- Dubai Virtual asset regulatory authority calls stablecoins Fiat referenced virtual assets and excludes CBDCs, and AED currency
- Dubai International Financial Center consultation paper to legislate a new Digital Assets Law and new Law of Security regime
- The DIFC legislative proposal also proposes changes to other cornerstone DIFC laws, including the Contract Law, the Insolvency Law, the Law of Obligations, the Trust Law, and the Foundations Law to cater to the requirements of digital assets in the larger legal framework of the DIFC.
In the last week of September, two huge regulatory entities, the Dubai virtual assets regulatory authority and DIFC (Dubai International Financial Center) in the UAE announced updates in their crypto regulations, targeting digital assets, security tokens and stablecoins.
Dubai’s Virtual asset regulatory authority (VARA) updated its virtual asset rulebook and added new regulations with regards to what it calls Fiat referenced virtual asset (FRVA) better known as virtual assets pegged to a stable value, or stablecoins.
As per VARA definition, Fiat-Referenced Virtual Asset (FRVA) is a type of virtual asset that purports to maintain a stable value in relation to the value of one or more fiat currencies but does not have legal tender status in any jurisdiction. An FRVA is neither issued nor guaranteed by any jurisdiction and fulfills its functions only by use and acceptance within the community of users of the FRVA.”
VARA included an exception which entailed stablecoins pegged to the UAE currency the AED as it will remain under the sole and exclusive regulatory purview of the Central bank of the UAE. FRVAs, or stablecoins also exclude assets that are representations of equity claims issued by central banks, CBDCs, or tokenized bank deposits for interbank settlement purposes.
In addition, issuers of FRVAs will have to ensure reserve assets, a pool of assets maintained in accordance Rule III.B of these FRVA Rules and as approved by VARA. Reserve Assets are not Client Money or Client VAs, as defined in the Compliance and Risk Management Rulebook.
In addition VARA states that currencies of sanctioned countries or territories. VASPs may not have as a Reference Currency any currency issued by any country] or territory which are subject to sanctions under Federal AML-CFT Laws.
In parallel, Dubai International Financial Centre (DIFC), which is an autonomously regulated, has also proposed a new securities digital asset law in a new consultation paper.
According to the news piece the proposed legislative enactments, and amendments to existing legislation, aim to ensure DIFC Laws keep pace with the rapid developments in international trade and financial markets arising from technological developments, and to provide legal certainty for investors in, and users of, digital Assets.
Jacques Visser, Chief Legal Officer at DIFC, commented: “DIFC is excited to announce a proposed new Digital Assets Law and new Law of Security regime. DIFC has been working closely with experts in the field of digital assets and banking and finance to create a groundbreaking Digital Assets Law, and in doing so proposes a significantly enhanced and updated Law of Security regime. The proposed Digital Assets Law sets out the legal characteristics of a digital asset, its proprietary nature, how it may be controlled, transferred, and dealt with by interested parties. The proposed new Law of Security is modeled on the UNCITRAL Model on Secured Transactions and has been adapted to take account of specific factors relating to DIFC. We believe these proposals will put DIFC’s legal and regulatory framework at the forefront of international best practice.”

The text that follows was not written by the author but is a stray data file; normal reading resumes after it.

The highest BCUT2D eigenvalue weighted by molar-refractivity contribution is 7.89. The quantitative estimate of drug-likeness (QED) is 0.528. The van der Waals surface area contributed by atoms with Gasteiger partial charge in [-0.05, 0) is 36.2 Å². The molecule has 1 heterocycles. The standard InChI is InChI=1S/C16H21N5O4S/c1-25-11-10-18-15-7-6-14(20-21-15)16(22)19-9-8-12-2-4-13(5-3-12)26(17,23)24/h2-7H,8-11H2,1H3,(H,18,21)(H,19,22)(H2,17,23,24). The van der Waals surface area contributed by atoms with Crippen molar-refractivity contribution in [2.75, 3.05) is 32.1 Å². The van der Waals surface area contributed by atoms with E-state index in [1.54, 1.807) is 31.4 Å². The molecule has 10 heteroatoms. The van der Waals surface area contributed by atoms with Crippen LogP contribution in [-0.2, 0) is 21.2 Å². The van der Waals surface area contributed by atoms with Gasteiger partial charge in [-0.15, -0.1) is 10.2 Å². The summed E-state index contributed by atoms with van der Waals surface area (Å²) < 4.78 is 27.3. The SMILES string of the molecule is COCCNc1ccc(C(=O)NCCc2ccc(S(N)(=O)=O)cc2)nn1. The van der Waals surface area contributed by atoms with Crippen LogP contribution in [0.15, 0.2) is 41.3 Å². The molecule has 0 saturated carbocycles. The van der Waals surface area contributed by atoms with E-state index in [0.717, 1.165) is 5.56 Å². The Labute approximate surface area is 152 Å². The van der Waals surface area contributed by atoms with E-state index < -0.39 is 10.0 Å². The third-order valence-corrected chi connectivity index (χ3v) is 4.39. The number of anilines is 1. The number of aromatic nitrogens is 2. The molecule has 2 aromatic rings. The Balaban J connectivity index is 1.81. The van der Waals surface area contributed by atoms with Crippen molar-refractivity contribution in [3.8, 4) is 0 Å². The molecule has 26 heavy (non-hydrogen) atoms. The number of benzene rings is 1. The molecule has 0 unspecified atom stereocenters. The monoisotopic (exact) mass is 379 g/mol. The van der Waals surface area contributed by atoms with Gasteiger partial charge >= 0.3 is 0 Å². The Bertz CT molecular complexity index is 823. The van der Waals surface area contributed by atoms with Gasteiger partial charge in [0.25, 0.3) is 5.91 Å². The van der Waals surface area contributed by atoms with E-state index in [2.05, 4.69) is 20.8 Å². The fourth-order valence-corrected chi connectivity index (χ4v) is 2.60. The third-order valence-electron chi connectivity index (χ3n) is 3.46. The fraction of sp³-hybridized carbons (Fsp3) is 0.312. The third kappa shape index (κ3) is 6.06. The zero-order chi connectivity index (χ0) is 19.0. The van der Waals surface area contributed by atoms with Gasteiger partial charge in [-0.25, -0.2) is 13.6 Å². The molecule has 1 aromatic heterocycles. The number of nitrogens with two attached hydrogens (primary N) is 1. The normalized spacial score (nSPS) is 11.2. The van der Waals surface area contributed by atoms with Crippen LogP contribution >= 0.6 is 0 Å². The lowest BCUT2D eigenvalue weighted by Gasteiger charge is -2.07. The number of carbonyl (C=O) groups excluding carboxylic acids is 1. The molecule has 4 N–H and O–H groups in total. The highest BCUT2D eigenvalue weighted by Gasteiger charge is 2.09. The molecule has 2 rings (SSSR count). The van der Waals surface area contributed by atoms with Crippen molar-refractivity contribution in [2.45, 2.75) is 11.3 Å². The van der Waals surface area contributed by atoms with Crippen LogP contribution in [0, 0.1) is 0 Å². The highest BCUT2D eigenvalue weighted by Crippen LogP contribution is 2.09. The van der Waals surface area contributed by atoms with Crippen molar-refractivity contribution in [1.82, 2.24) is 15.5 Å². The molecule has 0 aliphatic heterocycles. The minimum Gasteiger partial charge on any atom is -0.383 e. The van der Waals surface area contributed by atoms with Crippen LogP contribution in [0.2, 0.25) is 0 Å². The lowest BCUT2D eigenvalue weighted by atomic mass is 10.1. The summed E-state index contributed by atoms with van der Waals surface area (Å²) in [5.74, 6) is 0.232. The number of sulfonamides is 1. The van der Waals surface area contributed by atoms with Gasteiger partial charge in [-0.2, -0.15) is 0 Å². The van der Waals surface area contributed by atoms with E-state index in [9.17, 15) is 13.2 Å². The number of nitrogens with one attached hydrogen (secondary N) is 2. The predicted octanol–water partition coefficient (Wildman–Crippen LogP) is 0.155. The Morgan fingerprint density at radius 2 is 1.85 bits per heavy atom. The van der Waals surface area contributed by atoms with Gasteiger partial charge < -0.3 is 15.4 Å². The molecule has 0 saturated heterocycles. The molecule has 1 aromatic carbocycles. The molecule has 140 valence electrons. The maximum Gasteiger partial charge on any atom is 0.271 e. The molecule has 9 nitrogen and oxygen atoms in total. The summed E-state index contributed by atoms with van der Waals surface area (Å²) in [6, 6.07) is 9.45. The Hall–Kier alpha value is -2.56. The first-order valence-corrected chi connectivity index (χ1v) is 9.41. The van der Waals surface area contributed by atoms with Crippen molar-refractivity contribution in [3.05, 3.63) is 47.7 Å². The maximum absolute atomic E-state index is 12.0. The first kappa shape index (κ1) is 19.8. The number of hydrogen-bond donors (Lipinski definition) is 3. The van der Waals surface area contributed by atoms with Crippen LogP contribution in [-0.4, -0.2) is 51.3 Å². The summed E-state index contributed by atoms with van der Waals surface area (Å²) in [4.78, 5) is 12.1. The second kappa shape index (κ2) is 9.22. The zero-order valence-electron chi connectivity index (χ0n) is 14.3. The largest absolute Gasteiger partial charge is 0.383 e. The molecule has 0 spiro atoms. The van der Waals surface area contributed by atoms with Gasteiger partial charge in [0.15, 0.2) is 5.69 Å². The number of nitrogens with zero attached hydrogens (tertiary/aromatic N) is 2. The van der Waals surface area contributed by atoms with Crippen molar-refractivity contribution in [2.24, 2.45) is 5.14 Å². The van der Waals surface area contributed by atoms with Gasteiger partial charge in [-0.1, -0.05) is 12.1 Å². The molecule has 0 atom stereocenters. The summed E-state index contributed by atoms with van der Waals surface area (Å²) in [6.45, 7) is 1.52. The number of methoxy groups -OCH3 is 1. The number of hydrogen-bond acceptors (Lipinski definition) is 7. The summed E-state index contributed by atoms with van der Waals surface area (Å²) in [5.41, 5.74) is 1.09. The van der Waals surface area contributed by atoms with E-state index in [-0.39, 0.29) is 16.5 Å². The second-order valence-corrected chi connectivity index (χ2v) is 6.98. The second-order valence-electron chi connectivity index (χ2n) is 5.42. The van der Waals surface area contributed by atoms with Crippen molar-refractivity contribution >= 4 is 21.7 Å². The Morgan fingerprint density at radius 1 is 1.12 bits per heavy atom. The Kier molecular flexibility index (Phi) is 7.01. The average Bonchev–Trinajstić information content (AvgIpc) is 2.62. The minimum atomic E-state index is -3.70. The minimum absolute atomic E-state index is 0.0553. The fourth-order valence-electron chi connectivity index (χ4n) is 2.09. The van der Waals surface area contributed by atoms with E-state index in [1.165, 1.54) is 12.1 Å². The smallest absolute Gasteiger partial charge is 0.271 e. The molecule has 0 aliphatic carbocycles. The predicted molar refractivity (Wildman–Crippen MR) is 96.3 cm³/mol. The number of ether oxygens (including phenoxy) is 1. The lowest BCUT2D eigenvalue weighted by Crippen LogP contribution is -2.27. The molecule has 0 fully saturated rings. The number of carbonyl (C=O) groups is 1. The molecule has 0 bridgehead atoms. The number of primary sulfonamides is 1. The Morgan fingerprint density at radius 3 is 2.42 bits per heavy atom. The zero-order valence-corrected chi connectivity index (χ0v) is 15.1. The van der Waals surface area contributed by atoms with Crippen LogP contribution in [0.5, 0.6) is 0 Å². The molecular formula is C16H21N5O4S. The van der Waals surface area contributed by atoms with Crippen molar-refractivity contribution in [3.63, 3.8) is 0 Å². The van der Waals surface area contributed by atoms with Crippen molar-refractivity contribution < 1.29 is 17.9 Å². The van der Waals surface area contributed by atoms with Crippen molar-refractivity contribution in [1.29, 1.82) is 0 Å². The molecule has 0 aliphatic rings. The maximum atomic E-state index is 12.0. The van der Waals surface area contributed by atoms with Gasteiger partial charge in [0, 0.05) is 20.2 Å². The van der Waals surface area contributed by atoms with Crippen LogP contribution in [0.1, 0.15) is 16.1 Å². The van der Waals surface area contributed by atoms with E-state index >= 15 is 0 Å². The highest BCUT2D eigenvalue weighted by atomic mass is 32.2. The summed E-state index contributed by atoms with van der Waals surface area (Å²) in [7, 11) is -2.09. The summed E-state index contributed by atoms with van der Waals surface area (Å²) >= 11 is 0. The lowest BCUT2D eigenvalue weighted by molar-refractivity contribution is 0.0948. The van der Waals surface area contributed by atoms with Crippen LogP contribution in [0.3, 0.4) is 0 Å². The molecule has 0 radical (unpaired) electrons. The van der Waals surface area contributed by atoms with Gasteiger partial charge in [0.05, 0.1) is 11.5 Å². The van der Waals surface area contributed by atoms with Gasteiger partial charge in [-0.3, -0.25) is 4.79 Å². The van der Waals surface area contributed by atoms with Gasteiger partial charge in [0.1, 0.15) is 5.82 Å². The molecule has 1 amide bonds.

The UNCITRAL Model Law on Secured Transactions (the “Model Law”) deals with security interests in all types of tangible and intangible movable property, such as goods, receivables, bank accounts, negotiable instruments, negotiable documents, non-intermediated securities and intellectual property with few exceptions, such as intermediated securities.
According to DIFC news, to date, globally there has yet a comprehensive legal framework mapping out the full extent of the legal characteristics of a digital asset and how users and investors within this asset class may interact with digital assets and each other.
As such DIFC has published its public consultation on Digital Assets Law proposal to provide such a comprehensive framework in DIFC. In addition, the legislative proposal also proposes changes to other cornerstone DIFC laws, including the Contract Law, the Insolvency Law, the Law of Obligations, the Trust Law, and the Foundations Law to cater to the requirements of digital assets in the larger legal framework of the DIFC.
With the new law and consultation paper DIFC proposes to repeal the current Law of Security, and to significantly amend and enhance DIFC’s securities regime providing clarity in relation to taking security over digital assets. In doing so, the DIFC also proposes to repeal the current Financial Collateral Regulations and amalgamate the financial collateral provisions into a new chapter of the proposed new Law of Security.
The proposed legislative changes contained in Consultation Papers No. 4 and No. 5 of 2023 have been posted for an extended 40-day public consultation period with the deadline for providing comments ending on 5 November 2023.
These two regulations and legislative amendments are bound to attract a higher number of diverse Web3 entities to Dubai and the UAE.
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